Mili Rosen: Yeah, so I mean, again, loved Access Lex. I still stay in touch with my old boss, the CIO, he's still the CIO there. It just turned out, at the end of the day, the CIO was on the board. I was not. I was long way from having a board seat. And we did actually employ a third-party investment consultant. So similar to a Cambridge Associates, but this investment consultant would help kind of narrow the investable universe for my boss and I. So, if we were looking for like a real asset manager, like an MLP or something, rather than us screening the whole universe and starting from square one, this investment consultant would say, hey, we have relationships with these three managers, these three strategies are doing really well. Take a look and tell us what you like. So that was kind of a more… they kind of narrowed the funnel for us. So, we had the investment consultant. My boss was on the board. I would not be on the board anytime soon. I just didn't really have a voice. I did the data crunching. And that's where you like learn a lot of the skills, a lot of the backend stuff, doing the… and it was a nonprofit. So, we didn't have a lot of fancy factset or Bloomberg terminals. A lot of it was Excel modeling and building things up. So again, it was great to learn about portfolio management in a 50-tab Excel spreadsheet with macros, rather than a super simple factset, where you just press a button, and everything happens. I think those skills of building something really are going to be valuable. And they stay with me till today. But yeah, it was just kind of not having a voice or autonomy. So, what I liked about the Brinker role, it was a little bit twofold. So, I went from a role where I did a little bit of everything, where Brinker was just honed-in on due diligence. But I had so much autonomy. I would get a seat on the investment due diligence committee. I would have my own coverage list. I would be able to have a say if I want to hire or fire a manager. And really, just again, have a voice, have that autonomy. Very graciously, my Access Lex boss and I, we parted ways. But I was looking at the Brinker role as a next step, where I could have a voice, and have more responsibility. And yes, it was a little bit more-narrow going from holistically managing a portfolio and doing all the back end to end pieces of it. But again, I really was ready to have a voice and be able to say, I really like this manager, or I don't, or we should look for this or that.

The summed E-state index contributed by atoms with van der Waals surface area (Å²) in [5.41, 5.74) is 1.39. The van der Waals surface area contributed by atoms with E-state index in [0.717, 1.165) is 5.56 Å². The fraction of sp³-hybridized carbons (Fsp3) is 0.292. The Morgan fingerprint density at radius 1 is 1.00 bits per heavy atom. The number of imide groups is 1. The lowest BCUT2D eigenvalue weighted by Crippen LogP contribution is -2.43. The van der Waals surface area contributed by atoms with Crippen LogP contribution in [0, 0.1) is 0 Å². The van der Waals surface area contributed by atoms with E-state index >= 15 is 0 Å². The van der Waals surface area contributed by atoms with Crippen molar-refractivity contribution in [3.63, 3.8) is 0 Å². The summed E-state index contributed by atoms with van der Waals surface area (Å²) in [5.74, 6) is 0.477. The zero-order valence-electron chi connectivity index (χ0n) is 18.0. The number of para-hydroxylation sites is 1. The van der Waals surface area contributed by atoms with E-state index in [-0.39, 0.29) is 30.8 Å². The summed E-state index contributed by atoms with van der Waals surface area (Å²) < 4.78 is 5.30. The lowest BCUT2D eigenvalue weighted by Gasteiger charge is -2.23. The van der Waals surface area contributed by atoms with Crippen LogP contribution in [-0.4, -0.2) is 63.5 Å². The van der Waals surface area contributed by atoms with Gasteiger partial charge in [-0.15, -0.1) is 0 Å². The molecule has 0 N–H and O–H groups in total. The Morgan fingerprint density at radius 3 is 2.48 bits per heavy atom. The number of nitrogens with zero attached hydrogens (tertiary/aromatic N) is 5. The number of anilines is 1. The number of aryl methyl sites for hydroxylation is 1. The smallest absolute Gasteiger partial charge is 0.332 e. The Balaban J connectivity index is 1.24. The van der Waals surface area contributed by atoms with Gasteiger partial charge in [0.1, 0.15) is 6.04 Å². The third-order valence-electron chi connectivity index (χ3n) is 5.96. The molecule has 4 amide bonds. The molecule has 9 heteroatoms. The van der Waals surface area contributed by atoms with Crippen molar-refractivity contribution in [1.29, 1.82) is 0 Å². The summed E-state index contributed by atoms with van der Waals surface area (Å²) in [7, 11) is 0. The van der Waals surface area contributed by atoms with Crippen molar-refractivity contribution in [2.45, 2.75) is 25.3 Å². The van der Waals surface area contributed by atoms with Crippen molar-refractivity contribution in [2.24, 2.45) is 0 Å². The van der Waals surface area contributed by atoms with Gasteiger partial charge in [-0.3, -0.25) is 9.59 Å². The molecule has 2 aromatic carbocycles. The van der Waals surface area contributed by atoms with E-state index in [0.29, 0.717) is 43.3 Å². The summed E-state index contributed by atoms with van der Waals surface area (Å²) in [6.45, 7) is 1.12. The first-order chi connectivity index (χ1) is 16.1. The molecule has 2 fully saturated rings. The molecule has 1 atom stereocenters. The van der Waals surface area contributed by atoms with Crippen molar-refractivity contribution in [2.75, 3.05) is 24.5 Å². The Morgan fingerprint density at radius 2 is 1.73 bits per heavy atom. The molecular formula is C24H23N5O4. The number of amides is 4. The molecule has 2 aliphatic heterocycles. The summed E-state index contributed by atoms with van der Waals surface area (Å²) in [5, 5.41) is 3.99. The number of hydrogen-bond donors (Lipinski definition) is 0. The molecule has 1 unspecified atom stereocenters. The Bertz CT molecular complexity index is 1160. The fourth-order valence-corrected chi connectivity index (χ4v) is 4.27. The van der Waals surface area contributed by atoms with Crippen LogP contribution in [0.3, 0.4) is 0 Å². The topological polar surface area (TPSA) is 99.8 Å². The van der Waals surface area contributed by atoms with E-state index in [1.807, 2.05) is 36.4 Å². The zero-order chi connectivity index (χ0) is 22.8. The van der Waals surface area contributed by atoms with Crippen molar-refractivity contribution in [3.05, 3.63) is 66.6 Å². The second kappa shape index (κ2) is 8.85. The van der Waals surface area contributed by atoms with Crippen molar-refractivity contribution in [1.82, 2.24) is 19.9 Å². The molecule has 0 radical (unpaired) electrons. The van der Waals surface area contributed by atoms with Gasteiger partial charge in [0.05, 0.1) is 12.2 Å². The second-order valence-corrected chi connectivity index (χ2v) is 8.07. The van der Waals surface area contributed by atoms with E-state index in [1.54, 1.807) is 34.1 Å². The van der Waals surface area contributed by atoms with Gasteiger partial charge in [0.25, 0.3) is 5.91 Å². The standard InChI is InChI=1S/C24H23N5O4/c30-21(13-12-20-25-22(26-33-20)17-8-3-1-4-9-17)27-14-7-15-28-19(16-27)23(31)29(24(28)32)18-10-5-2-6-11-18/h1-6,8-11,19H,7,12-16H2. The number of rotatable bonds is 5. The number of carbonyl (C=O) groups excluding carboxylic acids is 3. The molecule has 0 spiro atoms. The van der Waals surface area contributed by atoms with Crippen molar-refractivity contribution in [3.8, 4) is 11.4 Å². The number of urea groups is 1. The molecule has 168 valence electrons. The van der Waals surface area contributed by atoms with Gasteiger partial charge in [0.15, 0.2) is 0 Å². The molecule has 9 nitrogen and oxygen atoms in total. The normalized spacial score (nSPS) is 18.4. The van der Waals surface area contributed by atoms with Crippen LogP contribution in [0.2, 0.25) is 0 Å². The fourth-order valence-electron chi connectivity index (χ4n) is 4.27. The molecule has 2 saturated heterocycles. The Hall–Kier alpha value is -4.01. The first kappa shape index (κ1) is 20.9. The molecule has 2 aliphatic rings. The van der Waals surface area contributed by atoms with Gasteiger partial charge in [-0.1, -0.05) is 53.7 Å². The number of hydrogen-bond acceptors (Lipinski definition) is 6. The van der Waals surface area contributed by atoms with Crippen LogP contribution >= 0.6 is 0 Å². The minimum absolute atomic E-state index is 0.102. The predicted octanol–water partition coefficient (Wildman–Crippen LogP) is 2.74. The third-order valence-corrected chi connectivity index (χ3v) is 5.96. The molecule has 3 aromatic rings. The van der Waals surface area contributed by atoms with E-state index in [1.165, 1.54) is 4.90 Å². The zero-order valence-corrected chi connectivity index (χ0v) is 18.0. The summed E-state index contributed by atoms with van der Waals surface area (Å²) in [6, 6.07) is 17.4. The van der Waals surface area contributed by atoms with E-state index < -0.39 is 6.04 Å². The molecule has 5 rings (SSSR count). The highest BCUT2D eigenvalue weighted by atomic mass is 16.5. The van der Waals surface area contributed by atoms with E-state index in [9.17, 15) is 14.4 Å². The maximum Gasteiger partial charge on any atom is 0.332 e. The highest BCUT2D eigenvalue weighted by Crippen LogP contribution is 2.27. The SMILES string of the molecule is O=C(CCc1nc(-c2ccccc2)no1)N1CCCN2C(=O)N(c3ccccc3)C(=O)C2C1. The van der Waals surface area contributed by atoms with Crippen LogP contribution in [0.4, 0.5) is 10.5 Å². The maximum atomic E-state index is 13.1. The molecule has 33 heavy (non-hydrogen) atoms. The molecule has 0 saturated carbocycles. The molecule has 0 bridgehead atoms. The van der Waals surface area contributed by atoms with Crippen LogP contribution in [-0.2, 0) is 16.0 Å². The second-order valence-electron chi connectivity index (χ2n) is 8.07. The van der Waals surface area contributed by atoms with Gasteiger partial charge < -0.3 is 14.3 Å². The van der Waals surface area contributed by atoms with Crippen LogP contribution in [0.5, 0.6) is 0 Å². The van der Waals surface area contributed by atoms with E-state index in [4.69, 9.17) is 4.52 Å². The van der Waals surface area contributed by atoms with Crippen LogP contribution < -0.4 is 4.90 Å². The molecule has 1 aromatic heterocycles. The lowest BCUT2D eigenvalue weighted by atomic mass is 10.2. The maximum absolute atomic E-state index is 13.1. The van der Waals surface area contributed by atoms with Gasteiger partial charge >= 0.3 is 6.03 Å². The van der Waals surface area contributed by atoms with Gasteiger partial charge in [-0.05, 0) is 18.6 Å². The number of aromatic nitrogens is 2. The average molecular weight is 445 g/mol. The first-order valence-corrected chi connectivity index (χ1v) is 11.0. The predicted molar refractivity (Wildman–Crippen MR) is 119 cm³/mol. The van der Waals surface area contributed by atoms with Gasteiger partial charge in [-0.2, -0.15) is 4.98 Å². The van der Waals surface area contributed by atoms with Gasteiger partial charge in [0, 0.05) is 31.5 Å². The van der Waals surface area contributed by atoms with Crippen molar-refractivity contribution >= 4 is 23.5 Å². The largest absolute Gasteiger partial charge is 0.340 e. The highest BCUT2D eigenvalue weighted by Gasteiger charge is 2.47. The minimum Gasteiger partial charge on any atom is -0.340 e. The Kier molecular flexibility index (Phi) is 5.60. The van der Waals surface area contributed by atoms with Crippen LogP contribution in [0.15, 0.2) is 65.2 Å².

Robert Morier: Well, I love the idea of finding your voice with a firm. I think that's great and maybe a great title for this podcast. So, for our audience who are less familiar with Orion and Brinker Capital, would you mind giving just a quick overview as it relates to the business, where you sit within the organization, your team sits in within the organization?